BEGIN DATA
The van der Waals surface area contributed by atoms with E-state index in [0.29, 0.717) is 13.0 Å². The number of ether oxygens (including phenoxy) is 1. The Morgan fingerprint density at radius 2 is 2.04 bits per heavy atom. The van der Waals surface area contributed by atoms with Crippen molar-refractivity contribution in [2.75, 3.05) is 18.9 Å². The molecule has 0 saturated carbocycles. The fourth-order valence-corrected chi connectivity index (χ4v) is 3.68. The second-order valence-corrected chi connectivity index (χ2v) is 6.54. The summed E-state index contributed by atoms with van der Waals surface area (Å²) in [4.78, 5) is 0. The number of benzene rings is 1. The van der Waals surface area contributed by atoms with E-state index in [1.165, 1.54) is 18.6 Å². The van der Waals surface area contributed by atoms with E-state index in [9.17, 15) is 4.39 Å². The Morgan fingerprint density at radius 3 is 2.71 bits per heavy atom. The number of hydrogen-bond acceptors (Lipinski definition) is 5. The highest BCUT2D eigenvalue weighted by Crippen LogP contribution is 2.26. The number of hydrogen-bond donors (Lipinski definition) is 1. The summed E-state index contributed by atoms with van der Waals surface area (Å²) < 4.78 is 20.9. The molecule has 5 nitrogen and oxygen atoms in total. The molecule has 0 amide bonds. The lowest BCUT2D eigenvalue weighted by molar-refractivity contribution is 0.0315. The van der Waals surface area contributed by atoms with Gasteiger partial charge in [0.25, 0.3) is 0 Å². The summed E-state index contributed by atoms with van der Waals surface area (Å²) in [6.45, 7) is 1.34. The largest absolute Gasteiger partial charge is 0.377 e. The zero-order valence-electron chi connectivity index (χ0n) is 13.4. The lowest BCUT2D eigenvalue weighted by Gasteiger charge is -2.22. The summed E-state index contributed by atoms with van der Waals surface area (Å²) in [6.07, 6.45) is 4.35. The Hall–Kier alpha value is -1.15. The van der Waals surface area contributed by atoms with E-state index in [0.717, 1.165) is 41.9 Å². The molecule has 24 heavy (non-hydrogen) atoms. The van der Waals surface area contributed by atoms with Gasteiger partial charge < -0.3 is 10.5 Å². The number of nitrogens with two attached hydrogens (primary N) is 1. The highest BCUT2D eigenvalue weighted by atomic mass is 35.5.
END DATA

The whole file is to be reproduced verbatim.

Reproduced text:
The van der Waals surface area contributed by atoms with E-state index in [0.29, 0.717) is 13.0 Å². The number of ether oxygens (including phenoxy) is 1. The Morgan fingerprint density at radius 2 is 2.04 bits per heavy atom. The van der Waals surface area contributed by atoms with Crippen molar-refractivity contribution in [2.75, 3.05) is 18.9 Å². The molecule has 0 saturated carbocycles. The fourth-order valence-corrected chi connectivity index (χ4v) is 3.68. The second-order valence-corrected chi connectivity index (χ2v) is 6.54. The summed E-state index contributed by atoms with van der Waals surface area (Å²) in [4.78, 5) is 0. The number of benzene rings is 1. The van der Waals surface area contributed by atoms with E-state index in [1.165, 1.54) is 18.6 Å². The van der Waals surface area contributed by atoms with E-state index in [9.17, 15) is 4.39 Å². The Morgan fingerprint density at radius 3 is 2.71 bits per heavy atom. The number of hydrogen-bond acceptors (Lipinski definition) is 5. The highest BCUT2D eigenvalue weighted by Crippen LogP contribution is 2.26. The number of hydrogen-bond donors (Lipinski definition) is 1. The summed E-state index contributed by atoms with van der Waals surface area (Å²) < 4.78 is 20.9. The molecule has 5 nitrogen and oxygen atoms in total. The molecule has 0 amide bonds. The lowest BCUT2D eigenvalue weighted by molar-refractivity contribution is 0.0315. The van der Waals surface area contributed by atoms with Gasteiger partial charge in [0.25, 0.3) is 0 Å². The summed E-state index contributed by atoms with van der Waals surface area (Å²) in [6.45, 7) is 1.34. The largest absolute Gasteiger partial charge is 0.377 e. The zero-order valence-electron chi connectivity index (χ0n) is 13.4. The lowest BCUT2D eigenvalue weighted by Gasteiger charge is -2.22. The summed E-state index contributed by atoms with van der Waals surface area (Å²) in [6.07, 6.45) is 4.35. The Hall–Kier alpha value is -1.15. The van der Waals surface area contributed by atoms with E-state index in [0.717, 1.165) is 41.9 Å². The molecule has 24 heavy (non-hydrogen) atoms. The van der Waals surface area contributed by atoms with Gasteiger partial charge < -0.3 is 10.5 Å². The number of nitrogens with two attached hydrogens (primary N) is 1. The highest BCUT2D eigenvalue weighted by atomic mass is 35.5.